With the coming of World War II, few people had time for the Historical Society, and many of the early members had passed away. In 1946, the Orange County Historical Society became dormant.

The Orange County Historical Society was reestablished in 1961, with some of the original members joining newer county residents to continue the pursuit of exploring and documenting the history of Orange County. Most meetings were still held at the Bowers Museum, with annual dinners often held at the Santa Ana Elk’s Lodge. Since at least 1980, the Society’s “Season Kick-Off” meetings have been held at Sherman Library & Gardens in Corona del Mar. Currently, most regular meetings are held at Trinity Episcopal Church in Orange.

Since its post-War revival, OCHS has hosted hundreds of speakers who have studied Orange County’s history, and some who have lived it first-hand. These diverse personalities included the likes of Glen Dawson, Joan Irvine Smith, Rev. Maynard Geiger, pioneer aviator Eddie Martin, historian Mark Hall-Patton, County Supervisor John Moorlach, Jay Johnstone of the Anaheim Angels, and architect Dion Neutra.

The Society’s roster of presidents during these same years has included such notable community figures as Judge Raymond Thompson, publisher J.J. Friis, County Recorder J. Wylie Carlyle, and eminent local historians like Jim Sleeper, Leo Friis and Esther Cramer.

Over the years, OCHS has sponsored history conferences in conjunction with California State University at Fullerton and Chapman University, as well as workshops, tours of historic sites, Orange County Fair exhibits, banquets honoring local pioneers, and treks to historic destinations. The Society also established the Terry E. Stephenson Award for outstanding work by historians, and the Friis-Pioneer Press Award which recognizes the work of student historians.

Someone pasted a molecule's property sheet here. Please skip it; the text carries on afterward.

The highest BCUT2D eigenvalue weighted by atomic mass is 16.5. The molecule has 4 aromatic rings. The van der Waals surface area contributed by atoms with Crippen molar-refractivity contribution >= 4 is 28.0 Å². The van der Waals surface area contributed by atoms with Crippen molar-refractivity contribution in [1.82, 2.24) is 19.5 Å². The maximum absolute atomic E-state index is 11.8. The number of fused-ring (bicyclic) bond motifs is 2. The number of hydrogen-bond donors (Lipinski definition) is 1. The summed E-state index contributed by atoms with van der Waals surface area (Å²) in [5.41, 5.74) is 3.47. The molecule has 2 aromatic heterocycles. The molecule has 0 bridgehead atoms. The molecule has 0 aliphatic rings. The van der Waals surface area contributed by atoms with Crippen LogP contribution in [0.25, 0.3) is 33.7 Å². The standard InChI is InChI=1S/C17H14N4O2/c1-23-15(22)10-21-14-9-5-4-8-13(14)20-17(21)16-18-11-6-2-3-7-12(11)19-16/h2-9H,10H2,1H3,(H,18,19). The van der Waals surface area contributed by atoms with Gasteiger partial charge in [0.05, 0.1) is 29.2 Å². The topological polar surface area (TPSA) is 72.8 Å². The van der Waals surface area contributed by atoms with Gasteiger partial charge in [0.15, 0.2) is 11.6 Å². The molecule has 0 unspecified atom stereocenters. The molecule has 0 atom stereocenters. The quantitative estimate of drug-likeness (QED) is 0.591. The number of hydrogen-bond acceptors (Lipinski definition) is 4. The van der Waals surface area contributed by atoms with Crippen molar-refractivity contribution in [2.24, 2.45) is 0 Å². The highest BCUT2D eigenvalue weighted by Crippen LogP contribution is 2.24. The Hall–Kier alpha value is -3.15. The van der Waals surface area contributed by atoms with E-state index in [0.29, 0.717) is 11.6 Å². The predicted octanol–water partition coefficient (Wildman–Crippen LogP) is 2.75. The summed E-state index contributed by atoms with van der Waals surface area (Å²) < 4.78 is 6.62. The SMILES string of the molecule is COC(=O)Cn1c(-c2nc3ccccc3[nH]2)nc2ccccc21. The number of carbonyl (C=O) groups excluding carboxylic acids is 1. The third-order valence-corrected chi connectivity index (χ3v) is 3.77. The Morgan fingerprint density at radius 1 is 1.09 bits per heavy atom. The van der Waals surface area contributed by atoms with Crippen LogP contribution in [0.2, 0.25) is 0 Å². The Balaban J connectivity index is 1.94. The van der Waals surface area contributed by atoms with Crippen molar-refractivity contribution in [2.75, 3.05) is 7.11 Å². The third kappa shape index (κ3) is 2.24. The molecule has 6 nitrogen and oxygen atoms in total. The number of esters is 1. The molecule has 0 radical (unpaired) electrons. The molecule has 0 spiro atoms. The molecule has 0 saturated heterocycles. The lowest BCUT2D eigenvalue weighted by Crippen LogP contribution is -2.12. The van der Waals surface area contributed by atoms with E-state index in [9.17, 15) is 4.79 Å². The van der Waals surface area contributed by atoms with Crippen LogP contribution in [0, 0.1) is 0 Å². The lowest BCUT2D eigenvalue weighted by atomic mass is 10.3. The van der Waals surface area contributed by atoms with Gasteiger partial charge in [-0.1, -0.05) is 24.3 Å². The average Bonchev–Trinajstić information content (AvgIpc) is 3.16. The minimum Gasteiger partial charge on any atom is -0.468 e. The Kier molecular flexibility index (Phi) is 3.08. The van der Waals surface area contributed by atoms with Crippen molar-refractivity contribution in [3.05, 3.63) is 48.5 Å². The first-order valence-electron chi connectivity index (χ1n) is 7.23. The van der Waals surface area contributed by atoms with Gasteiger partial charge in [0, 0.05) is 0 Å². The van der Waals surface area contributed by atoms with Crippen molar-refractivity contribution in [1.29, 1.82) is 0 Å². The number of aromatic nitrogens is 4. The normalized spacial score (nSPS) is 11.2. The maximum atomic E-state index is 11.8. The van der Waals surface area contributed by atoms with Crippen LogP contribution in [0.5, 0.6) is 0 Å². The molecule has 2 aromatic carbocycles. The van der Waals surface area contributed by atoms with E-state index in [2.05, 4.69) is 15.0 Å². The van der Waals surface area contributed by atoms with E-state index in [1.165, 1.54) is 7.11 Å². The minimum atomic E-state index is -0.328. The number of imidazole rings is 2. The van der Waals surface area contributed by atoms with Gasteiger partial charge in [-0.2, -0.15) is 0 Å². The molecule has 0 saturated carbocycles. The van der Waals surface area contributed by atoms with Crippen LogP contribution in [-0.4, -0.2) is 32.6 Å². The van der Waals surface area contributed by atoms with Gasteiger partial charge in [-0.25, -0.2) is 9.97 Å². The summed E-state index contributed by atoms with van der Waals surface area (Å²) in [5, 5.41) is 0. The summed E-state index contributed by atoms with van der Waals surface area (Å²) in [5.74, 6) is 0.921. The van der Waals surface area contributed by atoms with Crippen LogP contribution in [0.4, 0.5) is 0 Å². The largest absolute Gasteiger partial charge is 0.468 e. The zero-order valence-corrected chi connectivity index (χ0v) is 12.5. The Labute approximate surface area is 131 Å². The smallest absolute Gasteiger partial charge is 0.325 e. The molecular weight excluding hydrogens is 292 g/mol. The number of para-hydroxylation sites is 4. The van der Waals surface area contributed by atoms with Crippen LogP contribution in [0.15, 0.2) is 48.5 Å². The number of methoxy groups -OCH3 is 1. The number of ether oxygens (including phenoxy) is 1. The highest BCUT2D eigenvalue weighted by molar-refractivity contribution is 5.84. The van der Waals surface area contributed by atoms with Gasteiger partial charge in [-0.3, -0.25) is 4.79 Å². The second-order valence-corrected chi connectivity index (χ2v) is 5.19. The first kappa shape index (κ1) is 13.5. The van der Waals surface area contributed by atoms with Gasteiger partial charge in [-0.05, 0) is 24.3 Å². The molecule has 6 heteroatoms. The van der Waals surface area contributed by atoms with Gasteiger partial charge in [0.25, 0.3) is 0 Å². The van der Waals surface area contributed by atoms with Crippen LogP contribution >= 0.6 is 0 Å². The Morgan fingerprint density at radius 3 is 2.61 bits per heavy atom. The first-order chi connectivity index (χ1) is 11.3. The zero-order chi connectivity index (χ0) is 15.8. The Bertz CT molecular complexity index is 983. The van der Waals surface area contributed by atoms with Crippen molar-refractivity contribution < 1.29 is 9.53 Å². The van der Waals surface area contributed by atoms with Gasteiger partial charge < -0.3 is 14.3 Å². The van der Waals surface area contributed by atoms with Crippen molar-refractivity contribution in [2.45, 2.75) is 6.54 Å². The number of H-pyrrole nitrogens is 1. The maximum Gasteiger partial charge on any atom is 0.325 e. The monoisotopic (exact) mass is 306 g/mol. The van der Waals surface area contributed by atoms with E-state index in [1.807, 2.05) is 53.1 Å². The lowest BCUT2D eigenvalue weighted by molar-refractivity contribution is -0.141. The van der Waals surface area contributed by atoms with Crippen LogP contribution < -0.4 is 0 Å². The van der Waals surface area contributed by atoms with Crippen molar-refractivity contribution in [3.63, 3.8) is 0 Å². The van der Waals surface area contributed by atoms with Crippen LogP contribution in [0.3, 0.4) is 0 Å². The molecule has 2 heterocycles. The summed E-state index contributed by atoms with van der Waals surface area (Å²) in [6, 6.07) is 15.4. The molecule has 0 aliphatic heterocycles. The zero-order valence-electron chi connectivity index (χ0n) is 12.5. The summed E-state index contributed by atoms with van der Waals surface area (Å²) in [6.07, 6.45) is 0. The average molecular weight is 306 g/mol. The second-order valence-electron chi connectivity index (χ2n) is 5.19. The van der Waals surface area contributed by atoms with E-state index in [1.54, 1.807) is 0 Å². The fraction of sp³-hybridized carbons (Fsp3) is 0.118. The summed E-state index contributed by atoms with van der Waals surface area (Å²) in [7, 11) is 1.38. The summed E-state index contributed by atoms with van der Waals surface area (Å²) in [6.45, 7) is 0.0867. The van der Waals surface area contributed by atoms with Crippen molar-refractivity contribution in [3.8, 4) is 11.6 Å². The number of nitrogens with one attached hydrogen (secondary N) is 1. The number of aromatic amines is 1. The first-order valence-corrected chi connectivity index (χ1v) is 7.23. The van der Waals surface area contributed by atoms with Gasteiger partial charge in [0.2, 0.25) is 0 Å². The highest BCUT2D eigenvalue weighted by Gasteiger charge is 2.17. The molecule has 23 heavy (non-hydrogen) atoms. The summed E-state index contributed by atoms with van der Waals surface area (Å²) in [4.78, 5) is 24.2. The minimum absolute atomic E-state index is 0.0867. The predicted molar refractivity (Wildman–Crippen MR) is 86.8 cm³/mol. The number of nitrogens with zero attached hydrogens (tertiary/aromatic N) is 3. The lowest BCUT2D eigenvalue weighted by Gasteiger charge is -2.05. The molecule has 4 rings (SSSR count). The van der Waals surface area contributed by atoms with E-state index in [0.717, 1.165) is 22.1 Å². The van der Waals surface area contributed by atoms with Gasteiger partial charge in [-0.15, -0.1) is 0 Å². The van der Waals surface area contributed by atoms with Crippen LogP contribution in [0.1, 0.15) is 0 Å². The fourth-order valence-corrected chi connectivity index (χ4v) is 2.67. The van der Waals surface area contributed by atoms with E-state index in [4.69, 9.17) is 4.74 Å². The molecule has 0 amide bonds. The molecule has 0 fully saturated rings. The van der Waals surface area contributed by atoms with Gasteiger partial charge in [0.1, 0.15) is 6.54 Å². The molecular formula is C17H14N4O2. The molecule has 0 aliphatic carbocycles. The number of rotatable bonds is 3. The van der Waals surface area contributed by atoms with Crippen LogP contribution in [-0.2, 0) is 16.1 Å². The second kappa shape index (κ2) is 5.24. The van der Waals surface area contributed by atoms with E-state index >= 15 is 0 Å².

Publishing continued to be an important part of the Society’s mission, and many fine books appeared since the 1960s, including the landmark Centennial Bibliography of Orange County (1989), Don Meadows’ The House of Bernardo Yorba (1963), Wayne Gibson’s The Olive Mill (1975), and Virginia Carpenter’s Cañada de la Brea: Ghost Rancho (1978).

In 1973, the Society launched Orange Countiana, a journal of local history featuring articles on a wide variety of topics. Five volumes were published between 1973 and 1992. In 2010 Orange Countiana was revived as an annual publication, issued each fall.

Through the decades, the Society has also built a collection of historic photographs, books, and other material documenting the rich history of Orange County.

In 2010, OCHS undertook the creation of a Strategic Plan to define the Society’s direction and goals up through its centennial year of 2019. The plan calls for maintaining current traditions, getting back in touch with some old ones, and growth in new directions that will keep the Society a relevant and vital part of Orange County’s future.

But the future of the Society is ultimately dependent upon the wishes and dedication of its members. We hope you’ll be an integral part of our growth and development in the coming years.